Open access peer-reviewed chapter - ONLINE FIRST

Biophysical and Biochemical Approaches for R-Loop Sensing Mechanism

Written By

Na Young Cheon, Subin Kim and Ja Yil Lee

Submitted: January 20th, 2022 Reviewed: February 10th, 2022 Published: March 29th, 2022

DOI: 10.5772/intechopen.103176

IntechOpen
Gene Expression Edited by Fumiaki Uchiumi

From the Edited Volume

Gene Expression [Working Title]

Dr. Fumiaki Uchiumi

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Abstract

An R-loop is a triple-stranded nucleic acid structure consisting of a DNA–RNA hybrid and a displaced single-stranded DNA. R-loops are associated with diverse biological reactions, such as immune responses and gene regulation, and dysregulated R-loops can cause genomic instability and replication stress. Therefore, investigating the formation, regulation, and elimination of R-loops is important for understanding the molecular mechanisms underlying biological processes and diseases related to R-loops. Existing research has primarily focused on R-loop detection. In this chapter, we introduce a variety of biochemical and biophysical techniques for R-loop sensing and visualization both in vivo and in vitro, including single-molecule imaging. These methods can be used to investigate molecular mechanisms underlying R-loop search and identification.

Keywords

  • R-loop
  • genetic instability
  • R-loop sensing
  • and single-molecule imaging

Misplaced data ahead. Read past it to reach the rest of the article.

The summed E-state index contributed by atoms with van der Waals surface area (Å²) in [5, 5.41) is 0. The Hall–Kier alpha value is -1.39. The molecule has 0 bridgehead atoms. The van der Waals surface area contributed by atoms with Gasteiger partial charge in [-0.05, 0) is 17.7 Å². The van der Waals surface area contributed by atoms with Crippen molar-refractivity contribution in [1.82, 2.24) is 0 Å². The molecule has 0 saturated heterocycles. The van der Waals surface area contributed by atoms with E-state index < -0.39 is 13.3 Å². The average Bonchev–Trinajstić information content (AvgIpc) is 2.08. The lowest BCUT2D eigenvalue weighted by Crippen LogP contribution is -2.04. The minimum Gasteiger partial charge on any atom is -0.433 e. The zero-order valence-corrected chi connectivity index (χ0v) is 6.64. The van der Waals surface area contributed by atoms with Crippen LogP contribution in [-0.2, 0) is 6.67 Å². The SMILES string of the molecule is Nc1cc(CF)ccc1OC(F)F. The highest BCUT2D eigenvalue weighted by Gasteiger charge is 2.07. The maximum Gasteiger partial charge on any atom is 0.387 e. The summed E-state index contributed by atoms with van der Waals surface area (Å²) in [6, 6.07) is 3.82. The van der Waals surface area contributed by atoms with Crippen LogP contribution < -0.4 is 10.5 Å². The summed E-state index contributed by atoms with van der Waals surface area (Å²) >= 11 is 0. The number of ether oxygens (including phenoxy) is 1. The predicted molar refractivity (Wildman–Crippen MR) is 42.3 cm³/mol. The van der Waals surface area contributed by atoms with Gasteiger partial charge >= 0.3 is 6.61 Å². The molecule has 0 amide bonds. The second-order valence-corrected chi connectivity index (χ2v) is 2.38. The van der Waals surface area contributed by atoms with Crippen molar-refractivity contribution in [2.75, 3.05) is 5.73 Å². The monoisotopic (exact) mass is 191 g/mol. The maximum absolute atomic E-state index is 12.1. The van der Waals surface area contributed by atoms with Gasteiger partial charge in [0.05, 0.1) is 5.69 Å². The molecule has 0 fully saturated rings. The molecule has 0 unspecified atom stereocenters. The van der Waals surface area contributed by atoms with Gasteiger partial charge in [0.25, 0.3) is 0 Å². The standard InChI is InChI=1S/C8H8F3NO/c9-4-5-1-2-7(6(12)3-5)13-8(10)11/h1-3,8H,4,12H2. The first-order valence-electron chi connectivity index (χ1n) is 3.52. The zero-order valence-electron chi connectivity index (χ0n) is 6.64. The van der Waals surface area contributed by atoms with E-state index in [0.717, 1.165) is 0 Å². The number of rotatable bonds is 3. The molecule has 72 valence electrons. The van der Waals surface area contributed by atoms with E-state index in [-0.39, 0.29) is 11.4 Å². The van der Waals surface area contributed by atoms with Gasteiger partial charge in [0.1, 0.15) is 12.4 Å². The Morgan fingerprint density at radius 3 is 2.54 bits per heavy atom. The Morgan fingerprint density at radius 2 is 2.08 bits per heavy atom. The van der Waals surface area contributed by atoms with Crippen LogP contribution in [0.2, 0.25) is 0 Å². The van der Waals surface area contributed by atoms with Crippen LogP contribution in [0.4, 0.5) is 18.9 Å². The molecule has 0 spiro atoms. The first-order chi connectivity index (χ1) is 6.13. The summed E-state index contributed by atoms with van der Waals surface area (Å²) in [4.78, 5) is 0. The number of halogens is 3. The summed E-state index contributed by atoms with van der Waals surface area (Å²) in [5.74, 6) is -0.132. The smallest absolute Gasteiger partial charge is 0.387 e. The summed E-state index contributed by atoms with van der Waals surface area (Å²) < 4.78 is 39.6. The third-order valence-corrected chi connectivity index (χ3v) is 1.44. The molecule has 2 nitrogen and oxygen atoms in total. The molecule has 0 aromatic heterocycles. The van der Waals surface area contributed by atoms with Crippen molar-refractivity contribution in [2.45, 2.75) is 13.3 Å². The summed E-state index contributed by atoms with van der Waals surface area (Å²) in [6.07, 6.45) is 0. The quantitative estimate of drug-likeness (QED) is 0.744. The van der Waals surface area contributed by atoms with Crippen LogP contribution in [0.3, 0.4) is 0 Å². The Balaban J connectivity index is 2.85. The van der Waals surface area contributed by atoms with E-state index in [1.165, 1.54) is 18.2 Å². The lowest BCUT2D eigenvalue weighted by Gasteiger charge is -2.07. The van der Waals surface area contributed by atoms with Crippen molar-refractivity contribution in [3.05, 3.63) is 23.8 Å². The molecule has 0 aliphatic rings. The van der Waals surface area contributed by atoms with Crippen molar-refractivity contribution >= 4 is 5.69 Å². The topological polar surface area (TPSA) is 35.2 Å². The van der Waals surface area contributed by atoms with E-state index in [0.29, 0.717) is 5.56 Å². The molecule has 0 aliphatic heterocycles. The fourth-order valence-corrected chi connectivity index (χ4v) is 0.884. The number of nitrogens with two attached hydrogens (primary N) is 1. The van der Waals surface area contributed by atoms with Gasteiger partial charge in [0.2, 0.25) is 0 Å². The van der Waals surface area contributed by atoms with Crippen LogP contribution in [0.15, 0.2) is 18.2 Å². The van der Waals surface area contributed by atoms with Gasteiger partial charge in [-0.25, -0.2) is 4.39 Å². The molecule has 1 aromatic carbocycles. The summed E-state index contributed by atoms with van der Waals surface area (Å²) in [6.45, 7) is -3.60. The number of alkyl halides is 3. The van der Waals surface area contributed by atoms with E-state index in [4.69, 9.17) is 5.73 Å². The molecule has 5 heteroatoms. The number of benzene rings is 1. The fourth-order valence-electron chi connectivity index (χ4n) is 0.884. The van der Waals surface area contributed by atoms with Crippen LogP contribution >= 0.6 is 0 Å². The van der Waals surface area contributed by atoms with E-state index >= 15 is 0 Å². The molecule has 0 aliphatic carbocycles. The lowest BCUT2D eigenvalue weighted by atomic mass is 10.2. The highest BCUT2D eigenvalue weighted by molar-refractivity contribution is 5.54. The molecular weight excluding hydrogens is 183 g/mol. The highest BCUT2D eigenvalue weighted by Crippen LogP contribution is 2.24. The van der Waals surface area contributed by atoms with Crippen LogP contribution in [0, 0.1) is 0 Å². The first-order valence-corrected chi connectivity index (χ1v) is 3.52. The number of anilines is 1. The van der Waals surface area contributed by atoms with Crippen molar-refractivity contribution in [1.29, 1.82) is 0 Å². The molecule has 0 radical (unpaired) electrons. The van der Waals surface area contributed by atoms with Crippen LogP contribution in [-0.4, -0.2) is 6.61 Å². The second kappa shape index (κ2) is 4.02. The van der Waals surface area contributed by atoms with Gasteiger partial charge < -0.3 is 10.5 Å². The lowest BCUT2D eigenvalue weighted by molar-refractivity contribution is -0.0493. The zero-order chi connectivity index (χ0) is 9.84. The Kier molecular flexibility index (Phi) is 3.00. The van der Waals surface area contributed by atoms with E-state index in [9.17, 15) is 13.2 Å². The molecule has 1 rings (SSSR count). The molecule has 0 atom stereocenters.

1. Introduction

1.1 History of R-loops

R-loops are three-stranded nucleic acid structures consisting of a DNA–RNA hybrid and a displaced single-stranded (ss) DNA. They were first described in 1976 by Thomas et al., who observed a hybridized form of ribosomal RNA and ribosomal DNA of Saccharomyces cerevisiae26S [1]. Structurally, RNA–DNA hybrids adopt an A-form structure [2, 3]. The structure of an R-loop formed with RNA polymerase or CRISPR-Cas9 shows that R-loops have a helical RNA–DNA hybrid structure and a dissociated ssDNA [4, 5, 6, 7].

1.2 Biological functions of R-loops

RNA–DNA hybrids can be formed from GC-rich clusters during transcription or primer synthesis of DNA replication [2, 8]. Because nucleic acid strands are stabilized when they form a double-stranded conformation, the nascent RNA is hybridized to the template DNA strand when the double-stranded (ds)DNA is denatured during replication or transcription [2]. Therefore, R-loops can form at any time when there is a chance that RNA can be annealed with its template DNA. The thread-back model proposes that R-loop formation stems from the annealing of RNA with DNA when the DNA left behind the transcriptome is negatively supercoiled and unwound [9]. Previous studies support this model [10, 11, 12, 13]. Incomplete transcription elongation and termination also induce RNA–DNA hybrid formation, and the denaturation of duplex DNA by negative supercoiling increases R-loop formation.